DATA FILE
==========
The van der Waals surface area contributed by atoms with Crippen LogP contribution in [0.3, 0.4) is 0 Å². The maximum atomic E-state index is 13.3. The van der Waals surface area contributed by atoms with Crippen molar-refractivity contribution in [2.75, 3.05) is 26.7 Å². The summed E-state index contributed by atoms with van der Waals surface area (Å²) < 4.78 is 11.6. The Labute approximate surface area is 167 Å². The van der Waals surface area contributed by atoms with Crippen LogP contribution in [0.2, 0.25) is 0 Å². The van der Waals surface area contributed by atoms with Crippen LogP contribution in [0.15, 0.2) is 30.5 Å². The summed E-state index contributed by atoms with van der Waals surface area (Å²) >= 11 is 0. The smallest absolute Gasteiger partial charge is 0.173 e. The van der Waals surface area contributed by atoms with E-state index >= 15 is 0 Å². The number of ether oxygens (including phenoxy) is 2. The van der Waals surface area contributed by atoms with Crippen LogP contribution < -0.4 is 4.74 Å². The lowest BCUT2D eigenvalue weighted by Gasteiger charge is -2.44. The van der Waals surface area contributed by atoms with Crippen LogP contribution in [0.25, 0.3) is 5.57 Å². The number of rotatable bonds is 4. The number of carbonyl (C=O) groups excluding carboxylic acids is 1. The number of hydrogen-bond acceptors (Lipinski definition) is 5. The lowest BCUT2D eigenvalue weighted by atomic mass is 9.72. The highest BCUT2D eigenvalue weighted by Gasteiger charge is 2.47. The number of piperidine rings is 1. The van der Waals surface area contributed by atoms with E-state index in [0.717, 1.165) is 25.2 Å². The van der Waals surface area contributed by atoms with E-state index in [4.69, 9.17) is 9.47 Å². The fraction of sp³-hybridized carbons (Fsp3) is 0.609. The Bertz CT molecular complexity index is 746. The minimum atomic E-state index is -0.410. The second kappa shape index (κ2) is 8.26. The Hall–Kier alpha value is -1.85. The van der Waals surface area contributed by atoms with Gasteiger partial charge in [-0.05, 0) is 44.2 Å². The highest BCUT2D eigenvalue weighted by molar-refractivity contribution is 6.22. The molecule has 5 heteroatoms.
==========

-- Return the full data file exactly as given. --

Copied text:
The van der Waals surface area contributed by atoms with Crippen LogP contribution in [0.3, 0.4) is 0 Å². The maximum atomic E-state index is 13.3. The van der Waals surface area contributed by atoms with Crippen molar-refractivity contribution in [2.75, 3.05) is 26.7 Å². The summed E-state index contributed by atoms with van der Waals surface area (Å²) < 4.78 is 11.6. The Labute approximate surface area is 167 Å². The van der Waals surface area contributed by atoms with Crippen LogP contribution in [0.2, 0.25) is 0 Å². The van der Waals surface area contributed by atoms with Crippen LogP contribution in [0.15, 0.2) is 30.5 Å². The summed E-state index contributed by atoms with van der Waals surface area (Å²) >= 11 is 0. The smallest absolute Gasteiger partial charge is 0.173 e. The van der Waals surface area contributed by atoms with E-state index >= 15 is 0 Å². The number of ether oxygens (including phenoxy) is 2. The van der Waals surface area contributed by atoms with Crippen LogP contribution < -0.4 is 4.74 Å². The lowest BCUT2D eigenvalue weighted by Gasteiger charge is -2.44. The van der Waals surface area contributed by atoms with Crippen LogP contribution in [0.25, 0.3) is 5.57 Å². The number of rotatable bonds is 4. The number of carbonyl (C=O) groups excluding carboxylic acids is 1. The number of hydrogen-bond acceptors (Lipinski definition) is 5. The lowest BCUT2D eigenvalue weighted by atomic mass is 9.72. The highest BCUT2D eigenvalue weighted by Gasteiger charge is 2.47. The number of piperidine rings is 1. The van der Waals surface area contributed by atoms with E-state index in [0.717, 1.165) is 25.2 Å². The van der Waals surface area contributed by atoms with E-state index in [4.69, 9.17) is 9.47 Å². The fraction of sp³-hybridized carbons (Fsp3) is 0.609. The Bertz CT molecular complexity index is 746. The minimum atomic E-state index is -0.410. The second kappa shape index (κ2) is 8.26. The Hall–Kier alpha value is -1.85. The van der Waals surface area contributed by atoms with Gasteiger partial charge in [-0.05, 0) is 44.2 Å². The highest BCUT2D eigenvalue weighted by molar-refractivity contribution is 6.22. The molecule has 5 heteroatoms.